Our fiddlers fiddling is old-school, closer to scratchy fiddling on 1970-ies LPs, closer to Bruce Molsky and other “folk” fiddling than to the modern perfection of Eileen Ivers, Liz Carroll & co. (happily, to my ear, Kevin Burke & co sit somewhere in the middle between the two).

So I would say, definitely between 1990-ies and now there is a shift in acceptable/accepted/standard/preferred/etc tone of fiddle playing. (some people
would say that fiddling got better, better tone, better intonation).

Then there is the distorted electric fiddling of loud rock-and-roll bands. From 1970-ies "I can barely
tell what tune they play" (Fairport convention & etc) to absolute perfection of late 2000-th Eluveitie (better electronics, that’s all there is to it, really), there is also a definite shift. (again, some people would say fiddling got better, better tone, better distortion, better eq, better mixing).

But do these improvements translate to “better musical experience”? not necessarily. I listen to the 1890-ies wax cylinders, sound quiality is nah, tone is nah, but my feet start dancing. “better is the enemy of the good”.

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I once heard that Glen Gould the pianist used to enjoy listening and playing music with noisy appliances on in the background. One of the things with old recordings and live recordings that are not perfect quality (I.e raw and not from the mixing board) is that the brain ends up having more freedom to construct the experience rather than being tied to what’s clearly perceptible. It’s like you can unconsciously project more of what moves you personally into the recording, as the loss of clarity creates space for that. It’s common in much art to introduce opacity for this sort effect and yet with recording there is often a striving for as perfect reproduction as possible, or something very clean where all nuances are brought out and can be heard perfectly. I am not against this at all but it’s interesting that in some ways it’s completely unnecessary for capturing a good experience of the music itself.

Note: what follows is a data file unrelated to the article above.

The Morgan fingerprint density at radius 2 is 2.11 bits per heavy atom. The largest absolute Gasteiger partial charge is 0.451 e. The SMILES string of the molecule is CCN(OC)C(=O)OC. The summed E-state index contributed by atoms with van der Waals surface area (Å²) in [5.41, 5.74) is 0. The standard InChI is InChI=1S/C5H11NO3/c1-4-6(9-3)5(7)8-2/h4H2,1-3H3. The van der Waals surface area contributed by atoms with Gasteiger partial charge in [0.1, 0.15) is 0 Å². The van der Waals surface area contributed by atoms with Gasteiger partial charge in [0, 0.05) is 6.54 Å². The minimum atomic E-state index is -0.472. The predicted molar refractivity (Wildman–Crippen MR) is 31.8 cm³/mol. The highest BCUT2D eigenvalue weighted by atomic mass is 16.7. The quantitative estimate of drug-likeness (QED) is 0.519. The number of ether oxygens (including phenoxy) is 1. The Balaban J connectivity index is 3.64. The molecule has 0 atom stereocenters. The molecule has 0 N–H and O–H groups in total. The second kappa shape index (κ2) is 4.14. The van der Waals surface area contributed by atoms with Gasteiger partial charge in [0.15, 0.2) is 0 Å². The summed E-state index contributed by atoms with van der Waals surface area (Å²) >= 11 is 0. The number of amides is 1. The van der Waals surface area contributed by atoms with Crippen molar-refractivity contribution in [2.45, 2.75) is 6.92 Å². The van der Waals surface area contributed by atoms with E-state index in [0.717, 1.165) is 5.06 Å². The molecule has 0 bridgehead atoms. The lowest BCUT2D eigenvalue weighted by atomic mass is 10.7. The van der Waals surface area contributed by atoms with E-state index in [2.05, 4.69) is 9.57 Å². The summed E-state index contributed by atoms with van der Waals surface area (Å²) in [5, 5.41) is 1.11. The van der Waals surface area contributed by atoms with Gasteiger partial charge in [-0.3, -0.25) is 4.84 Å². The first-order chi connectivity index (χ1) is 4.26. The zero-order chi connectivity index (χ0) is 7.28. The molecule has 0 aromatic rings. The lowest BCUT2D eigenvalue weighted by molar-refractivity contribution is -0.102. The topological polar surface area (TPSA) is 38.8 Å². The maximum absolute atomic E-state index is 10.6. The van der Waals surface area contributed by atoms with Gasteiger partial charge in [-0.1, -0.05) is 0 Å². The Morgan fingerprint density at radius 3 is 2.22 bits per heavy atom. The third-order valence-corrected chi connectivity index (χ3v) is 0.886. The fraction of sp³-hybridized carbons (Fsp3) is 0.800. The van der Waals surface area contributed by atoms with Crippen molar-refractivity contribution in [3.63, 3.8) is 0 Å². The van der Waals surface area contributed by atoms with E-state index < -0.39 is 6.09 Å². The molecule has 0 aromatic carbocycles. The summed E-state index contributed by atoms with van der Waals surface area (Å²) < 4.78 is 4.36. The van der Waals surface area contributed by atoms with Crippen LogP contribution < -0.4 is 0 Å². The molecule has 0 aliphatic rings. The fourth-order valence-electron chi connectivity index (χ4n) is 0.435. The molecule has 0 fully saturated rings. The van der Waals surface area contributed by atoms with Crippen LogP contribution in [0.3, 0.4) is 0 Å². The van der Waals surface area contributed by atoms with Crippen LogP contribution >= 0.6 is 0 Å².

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mandocello8, I’m with you on this. Before modern tone and intonation influenced Irish fiddlers, there was an older, different sense of tone and intonation (so-called sweetened notes, more microtones) that gave the sound a sometimes singing quality, sometimes wistful, often lonesome. Draiocht.